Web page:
October 02, 2015
Choose your palette with care – some colours will send buyers running.
There’s nothing like a few home improvements to boost your property’s market value, right? Well, as it turns out, some improvements just don’t cut the mustard when it comes to increasing your home’s value. In fact some renovations, like wild paint jobs, can knock a sizeable dent in your home’s resale value.
The thing is, you may love the idea of lime green walls but chances are, buyers looking at your home will not. That’s because colours can be so emotive – we all have an opinion about various shades and hues, and even though a buyer knows they can always paint over a color they don’t like, it still creates a negative first impression.
So, feel free to paint your home in every colour of the rainbow if you choose, but be prepared to pick up a brush and roller when it comes to sale time or if your home needs to be valued as part of a loan refinance.
Some colours can actually help you attract buyers. For example, if yours is a character home with a distinctive architectural style, selecting tones from a traditional colour scheme will enhance the home’s features and help the place blend into the overall streetscape. This especially applies if you have a house that is part of a row of similar homes like Victorian terraces.
For more contemporary homes, look at the overall neighbourhood and surrounding environment - your exterior colour scheme should complement the area. Any buyer who will be new to the suburb won’t want to be known as “the person who lives in that orange house”.
Other exterior features like stonework, roof colour and exposed brick can also shape the ideal colour for your home. If in doubt, go for neutral tones. Sure they’re not flamboyant but no one ever baulked at neutral.
Inside your home
Colour can have a profound impact on the look and feel of your home’s interior. Here too, it can pay to go neutral with creamy whites, muted beiges and even pale greys. You can always introduce bold splashes of colour through accessories but if you’re selling the place, it’s important that wall colours don’t conflict with a potential buyer’s plans for any particular room.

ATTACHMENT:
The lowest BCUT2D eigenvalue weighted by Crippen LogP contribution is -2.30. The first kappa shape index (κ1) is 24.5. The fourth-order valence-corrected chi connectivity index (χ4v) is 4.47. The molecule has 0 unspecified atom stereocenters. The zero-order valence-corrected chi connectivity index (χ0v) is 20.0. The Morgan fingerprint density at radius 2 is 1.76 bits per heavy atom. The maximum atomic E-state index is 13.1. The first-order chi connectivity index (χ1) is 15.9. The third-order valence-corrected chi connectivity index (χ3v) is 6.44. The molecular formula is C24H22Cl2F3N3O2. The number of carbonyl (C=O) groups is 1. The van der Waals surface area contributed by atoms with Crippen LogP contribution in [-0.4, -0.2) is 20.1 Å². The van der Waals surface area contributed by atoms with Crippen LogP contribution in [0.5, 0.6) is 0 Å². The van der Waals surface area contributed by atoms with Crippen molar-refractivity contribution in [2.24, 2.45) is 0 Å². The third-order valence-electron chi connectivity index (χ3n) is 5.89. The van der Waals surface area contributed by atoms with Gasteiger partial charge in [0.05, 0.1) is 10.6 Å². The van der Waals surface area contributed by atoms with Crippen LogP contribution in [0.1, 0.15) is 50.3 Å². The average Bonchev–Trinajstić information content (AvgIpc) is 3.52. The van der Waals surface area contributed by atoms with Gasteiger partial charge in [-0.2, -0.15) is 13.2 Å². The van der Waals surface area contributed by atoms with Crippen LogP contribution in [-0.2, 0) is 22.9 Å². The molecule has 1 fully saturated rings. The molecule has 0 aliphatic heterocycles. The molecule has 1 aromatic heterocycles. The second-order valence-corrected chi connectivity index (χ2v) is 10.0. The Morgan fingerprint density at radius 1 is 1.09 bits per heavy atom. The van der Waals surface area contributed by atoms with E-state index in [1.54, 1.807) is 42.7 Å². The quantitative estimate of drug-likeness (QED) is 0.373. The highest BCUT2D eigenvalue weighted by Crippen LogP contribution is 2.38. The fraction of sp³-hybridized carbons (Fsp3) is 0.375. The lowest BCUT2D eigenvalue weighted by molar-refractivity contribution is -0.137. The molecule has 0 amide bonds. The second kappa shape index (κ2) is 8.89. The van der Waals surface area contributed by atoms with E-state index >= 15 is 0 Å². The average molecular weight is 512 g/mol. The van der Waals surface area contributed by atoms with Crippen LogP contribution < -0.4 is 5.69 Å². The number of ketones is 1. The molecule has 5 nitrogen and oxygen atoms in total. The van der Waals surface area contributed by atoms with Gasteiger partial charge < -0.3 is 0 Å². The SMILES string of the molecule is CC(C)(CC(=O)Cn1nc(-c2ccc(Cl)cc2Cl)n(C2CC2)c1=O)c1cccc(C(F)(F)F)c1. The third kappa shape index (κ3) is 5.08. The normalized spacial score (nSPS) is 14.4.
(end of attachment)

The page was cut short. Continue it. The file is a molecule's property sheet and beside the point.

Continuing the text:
Sticking to a uniform, neutral colour throughout your home may sound dull but it gives the home a sense of flow. In small rooms like the bathroom, lighter tones can also create the illusion of more space.
What about wallpaper?
There can be no doubt wallpaper has come a long way from the ‘flock shock’ that used to adorn Gran’s bedroom. But even so it pays to think carefully before opting for wallpaper –and this rule of thumb applies even if your home isn’t going to be listed on the market any time soon.
For a starters wallpaper costs a lot more than paint. It also involves more effort to hang and keep clean, but the real crunch can come further down the track when you decide you’d like to change the look of a room. That’s when the effort involved in removing wallpaper can become all too apparent - often involving the hire of specialist equipment and a weekend spent doused in steam, surrounding by soggy remnants of paper. Visions of this ordeal may also cross a buyer’s mind if they see wallpaper in your home.
That’s not to say wallpaper should be avoided altogether. Used wisely it can transform a room, adding the ‘wow’ factor in spades. But use it wisely. If in doubt, talk to a home stylist for expert ideas on the right choice of wallpaper so that it adds rather than detracts from your home’s value.